Burt Flickinger III, managing partner of retail consulting firm Strategic Research Group, said there is “reasonable hope” the company could move forward profitably under new ownership and management with fewer stores.

“It’s rare for a company to go into bankruptcy three times and survive. Normally they would liquidate,” he said. “With good leadership and financing, [Penn Traffic] could be viable as a midsized supermarket chain. [But] they would have to reject two to three dozen store leases.”

Unstable, out-of-town management contributed greatly to the company’s problems, as did weak ads and a lack of support for local suppliers, according to analysis by Strategic Research Group.

On the upside, its research found top-notch customer service and staff at Penn Traffic stores, despite the ongoing corporate crises. Flickinger called the relationship between the workers’ union, UFCW Local One in Utica, and Penn Traffic one of the most constructive and productive in the United States and Canada.

Should the company be broken up, several grocery chains are likely to be interested in a piece of the action.

Tops Friendly Markets would “certainly be a logical bidder” for a number of Penn Traffic’s stores, Flickinger said. Delhaize USA, the Belgian parent of Hannaford Bros. Co; Price Chopper owner Golub; Pennsylvania- based Weis Markets; Giant Eagle; and Olean Wholesale Grocery Co-Op are likely contenders to buy one or two stores as well.

“It’s a sad day. We’ve been through a number of their stores,” said Flickinger. “They still have a lot of good locations; their staff is very strong; their customer service is excellent; their conditions and standards are excellent.”

Penn Traffic cited the economic downturn, fierce competition in the grocery business and legal troubles as contributing factors to the company’s bankruptcy.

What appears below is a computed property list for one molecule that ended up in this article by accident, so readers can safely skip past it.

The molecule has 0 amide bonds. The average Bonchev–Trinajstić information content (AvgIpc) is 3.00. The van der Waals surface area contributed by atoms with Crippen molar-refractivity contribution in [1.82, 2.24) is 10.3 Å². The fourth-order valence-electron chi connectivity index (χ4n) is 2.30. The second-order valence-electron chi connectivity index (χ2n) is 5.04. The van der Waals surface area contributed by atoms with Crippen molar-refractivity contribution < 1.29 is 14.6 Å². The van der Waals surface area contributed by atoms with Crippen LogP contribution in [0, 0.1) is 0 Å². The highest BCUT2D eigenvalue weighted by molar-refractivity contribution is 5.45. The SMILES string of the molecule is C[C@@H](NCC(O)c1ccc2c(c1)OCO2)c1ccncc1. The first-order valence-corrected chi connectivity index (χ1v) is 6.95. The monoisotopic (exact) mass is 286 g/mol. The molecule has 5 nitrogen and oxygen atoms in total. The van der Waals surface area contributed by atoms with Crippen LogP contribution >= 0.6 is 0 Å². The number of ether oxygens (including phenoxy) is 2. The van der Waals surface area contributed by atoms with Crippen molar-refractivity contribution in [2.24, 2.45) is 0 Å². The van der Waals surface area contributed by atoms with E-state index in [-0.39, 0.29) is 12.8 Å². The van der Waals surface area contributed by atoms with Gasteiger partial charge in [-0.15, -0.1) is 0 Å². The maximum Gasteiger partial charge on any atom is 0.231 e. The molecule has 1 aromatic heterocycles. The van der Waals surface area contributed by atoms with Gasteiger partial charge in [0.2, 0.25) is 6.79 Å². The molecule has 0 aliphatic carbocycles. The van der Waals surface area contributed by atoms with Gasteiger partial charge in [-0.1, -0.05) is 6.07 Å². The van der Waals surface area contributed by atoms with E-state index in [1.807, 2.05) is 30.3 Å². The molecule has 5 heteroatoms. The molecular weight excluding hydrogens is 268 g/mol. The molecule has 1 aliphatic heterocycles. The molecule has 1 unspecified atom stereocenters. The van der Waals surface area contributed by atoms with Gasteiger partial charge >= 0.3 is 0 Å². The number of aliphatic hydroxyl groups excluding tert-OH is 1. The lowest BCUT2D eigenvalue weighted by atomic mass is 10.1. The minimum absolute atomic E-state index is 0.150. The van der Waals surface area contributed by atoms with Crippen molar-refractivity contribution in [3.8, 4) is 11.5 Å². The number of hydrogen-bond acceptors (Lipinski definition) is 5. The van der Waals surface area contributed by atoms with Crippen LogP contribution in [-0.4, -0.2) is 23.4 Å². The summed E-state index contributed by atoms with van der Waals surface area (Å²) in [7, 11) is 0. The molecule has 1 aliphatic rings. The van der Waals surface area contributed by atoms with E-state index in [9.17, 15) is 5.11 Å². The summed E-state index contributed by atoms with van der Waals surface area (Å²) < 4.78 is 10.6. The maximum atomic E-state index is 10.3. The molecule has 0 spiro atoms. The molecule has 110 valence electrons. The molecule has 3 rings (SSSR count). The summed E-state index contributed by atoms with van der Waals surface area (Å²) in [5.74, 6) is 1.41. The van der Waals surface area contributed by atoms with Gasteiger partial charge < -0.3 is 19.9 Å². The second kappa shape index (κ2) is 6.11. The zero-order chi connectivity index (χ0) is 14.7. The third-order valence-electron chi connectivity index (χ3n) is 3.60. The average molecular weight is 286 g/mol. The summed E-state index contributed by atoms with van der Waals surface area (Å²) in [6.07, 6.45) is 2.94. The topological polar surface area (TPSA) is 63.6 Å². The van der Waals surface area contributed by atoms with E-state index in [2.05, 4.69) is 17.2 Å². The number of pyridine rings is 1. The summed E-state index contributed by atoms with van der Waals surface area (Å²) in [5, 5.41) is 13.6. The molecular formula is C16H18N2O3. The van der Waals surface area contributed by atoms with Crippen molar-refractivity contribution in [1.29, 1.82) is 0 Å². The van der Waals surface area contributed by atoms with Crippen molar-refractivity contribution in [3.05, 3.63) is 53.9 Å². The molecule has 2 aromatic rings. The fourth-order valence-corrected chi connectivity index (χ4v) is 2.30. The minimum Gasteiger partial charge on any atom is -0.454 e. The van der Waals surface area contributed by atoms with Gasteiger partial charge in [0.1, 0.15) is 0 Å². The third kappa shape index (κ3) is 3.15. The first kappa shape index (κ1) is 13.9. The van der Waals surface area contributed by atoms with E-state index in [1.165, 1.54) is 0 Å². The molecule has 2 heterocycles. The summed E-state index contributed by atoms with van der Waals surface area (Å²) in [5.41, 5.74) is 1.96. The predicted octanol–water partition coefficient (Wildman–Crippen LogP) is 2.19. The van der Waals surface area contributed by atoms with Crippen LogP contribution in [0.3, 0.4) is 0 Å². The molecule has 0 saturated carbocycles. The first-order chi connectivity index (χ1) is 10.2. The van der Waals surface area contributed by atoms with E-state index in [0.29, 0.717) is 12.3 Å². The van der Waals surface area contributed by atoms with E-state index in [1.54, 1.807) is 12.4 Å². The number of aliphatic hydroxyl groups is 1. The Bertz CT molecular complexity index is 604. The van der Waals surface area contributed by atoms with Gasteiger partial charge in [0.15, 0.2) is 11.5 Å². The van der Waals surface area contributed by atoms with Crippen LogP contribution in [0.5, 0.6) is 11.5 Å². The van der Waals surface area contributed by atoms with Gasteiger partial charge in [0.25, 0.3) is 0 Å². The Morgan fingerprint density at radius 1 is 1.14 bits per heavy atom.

The company lost $17.6 million last year, an improvement over its $42 million losses in 2007. It closed 20 stores, including one in Dunkirk, and sold off its wholesale division earlier this year.

In 2005, the company emerged from a nearly two-year bankruptcy reorganization but has continued to lose money. It also filed for bankruptcy in 1999. In 2007, two Penn Traffic executives were charged in federal court with artificially inflating the company’s earnings between 2001 and 2003.

Penn Traffic has supermarkets under the names Bi-Lo, P&C and Quality in New York, Pennsylvania, Vermont and New Hampshire.


Saturday, November 14, 2009

Powell family has a happy homecoming

Powell family has a happy homecoming
By Jay Rey
News Staff Reporter
Updated: November 14, 2009, 5:55 PM / 39 comments

Delores Powell and her four children saw their new home on Massachusetts Avenue for the first time this afternoon, as "Extreme Makeover: Home Edition" wrapped up its weeklong stay in Buffalo.

The Powells were greeted by a few-thousand neighbors and fans of the television show, who have been following the construction of the new Powell home at 228 Massachusetts Ave. on the city's West Side.

"It's a fun event," said Tim Sherry, of Lancaster, who came to watch the moment with his daughter, Alexandra. "My daughter watches the show all the time."

The Powell family — who spent the week in Walt Disney World while their new home was being built — pulled up in a limousine at about 4:10 p.m. Saturday, when they were greeted by Ty Pennington, and the rest of the cast of the show.

In usual "Extreme Makeover" fashion, a large luxury bus was parked in front of the home, blocking the family's view of their new house.

The enthusiastic crowd — many of them volunteers who helped build the home and work on related neighborhood projects this week — began chanting, "Move that bus! Move that bus!"

After a couple practice takes for the cameras, the bus finally moved, giving the stunned and jubilant Powell family the first glimpse of the house.


Tuesday, November 10, 2009

Chautauqua Lake mansion sells for $3 million

By Robert J. McCarthy

The mansion built for the co-founder of the Packard Motor Car Co. on Chautauqua Lake has been sold for $3 million.

An undisclosed buyer purchased the manor, according to Richard Benedetto, co-owner of Real Estate Advantage in Jamestown and Bemus Point, which brokered the sale.